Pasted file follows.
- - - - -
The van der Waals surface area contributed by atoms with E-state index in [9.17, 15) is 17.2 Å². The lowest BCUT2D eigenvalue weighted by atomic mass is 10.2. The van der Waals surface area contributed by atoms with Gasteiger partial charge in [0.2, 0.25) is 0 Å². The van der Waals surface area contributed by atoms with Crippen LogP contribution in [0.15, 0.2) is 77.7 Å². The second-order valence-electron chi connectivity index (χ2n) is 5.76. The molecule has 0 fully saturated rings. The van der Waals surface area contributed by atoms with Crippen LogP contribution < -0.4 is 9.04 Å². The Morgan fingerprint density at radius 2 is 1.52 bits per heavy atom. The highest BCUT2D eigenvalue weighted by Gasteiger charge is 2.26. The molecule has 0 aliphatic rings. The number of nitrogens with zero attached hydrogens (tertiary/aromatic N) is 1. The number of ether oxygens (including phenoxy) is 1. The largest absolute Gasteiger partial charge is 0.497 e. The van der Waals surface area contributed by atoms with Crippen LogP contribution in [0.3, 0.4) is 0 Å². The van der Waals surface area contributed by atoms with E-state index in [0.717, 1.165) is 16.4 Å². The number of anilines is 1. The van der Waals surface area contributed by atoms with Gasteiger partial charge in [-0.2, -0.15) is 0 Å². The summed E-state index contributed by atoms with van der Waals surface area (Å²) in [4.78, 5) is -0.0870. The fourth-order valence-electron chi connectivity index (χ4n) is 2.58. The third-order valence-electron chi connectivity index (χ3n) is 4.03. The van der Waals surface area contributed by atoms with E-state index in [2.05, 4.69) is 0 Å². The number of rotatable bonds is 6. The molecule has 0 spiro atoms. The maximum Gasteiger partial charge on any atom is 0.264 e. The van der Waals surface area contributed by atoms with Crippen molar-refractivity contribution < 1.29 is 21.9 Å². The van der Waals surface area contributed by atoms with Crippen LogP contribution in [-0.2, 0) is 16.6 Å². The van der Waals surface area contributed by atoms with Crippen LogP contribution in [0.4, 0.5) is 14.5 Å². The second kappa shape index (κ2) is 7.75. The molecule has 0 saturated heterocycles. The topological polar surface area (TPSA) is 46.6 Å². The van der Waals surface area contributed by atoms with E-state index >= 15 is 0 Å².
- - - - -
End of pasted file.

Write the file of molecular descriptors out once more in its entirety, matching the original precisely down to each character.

The van der Waals surface area contributed by atoms with E-state index in [9.17, 15) is 17.2 Å². The lowest BCUT2D eigenvalue weighted by atomic mass is 10.2. The van der Waals surface area contributed by atoms with Gasteiger partial charge in [0.2, 0.25) is 0 Å². The van der Waals surface area contributed by atoms with Crippen LogP contribution in [0.15, 0.2) is 77.7 Å². The second-order valence-electron chi connectivity index (χ2n) is 5.76. The molecule has 0 fully saturated rings. The van der Waals surface area contributed by atoms with Crippen LogP contribution < -0.4 is 9.04 Å². The Morgan fingerprint density at radius 2 is 1.52 bits per heavy atom. The highest BCUT2D eigenvalue weighted by Gasteiger charge is 2.26. The molecule has 0 aliphatic rings. The number of nitrogens with zero attached hydrogens (tertiary/aromatic N) is 1. The number of ether oxygens (including phenoxy) is 1. The largest absolute Gasteiger partial charge is 0.497 e. The van der Waals surface area contributed by atoms with Crippen LogP contribution in [0.3, 0.4) is 0 Å². The van der Waals surface area contributed by atoms with E-state index in [0.717, 1.165) is 16.4 Å². The number of anilines is 1. The van der Waals surface area contributed by atoms with Gasteiger partial charge in [-0.2, -0.15) is 0 Å². The summed E-state index contributed by atoms with van der Waals surface area (Å²) in [4.78, 5) is -0.0870. The fourth-order valence-electron chi connectivity index (χ4n) is 2.58. The third-order valence-electron chi connectivity index (χ3n) is 4.03. The van der Waals surface area contributed by atoms with E-state index in [2.05, 4.69) is 0 Å². The number of rotatable bonds is 6. The molecule has 0 spiro atoms. The maximum Gasteiger partial charge on any atom is 0.264 e. The van der Waals surface area contributed by atoms with Crippen molar-refractivity contribution < 1.29 is 21.9 Å². The van der Waals surface area contributed by atoms with Crippen LogP contribution in [-0.2, 0) is 16.6 Å². The van der Waals surface area contributed by atoms with Crippen LogP contribution in [0.4, 0.5) is 14.5 Å². The second kappa shape index (κ2) is 7.75. The molecule has 0 saturated heterocycles. The topological polar surface area (TPSA) is 46.6 Å². The van der Waals surface area contributed by atoms with E-state index >= 15 is 0 Å².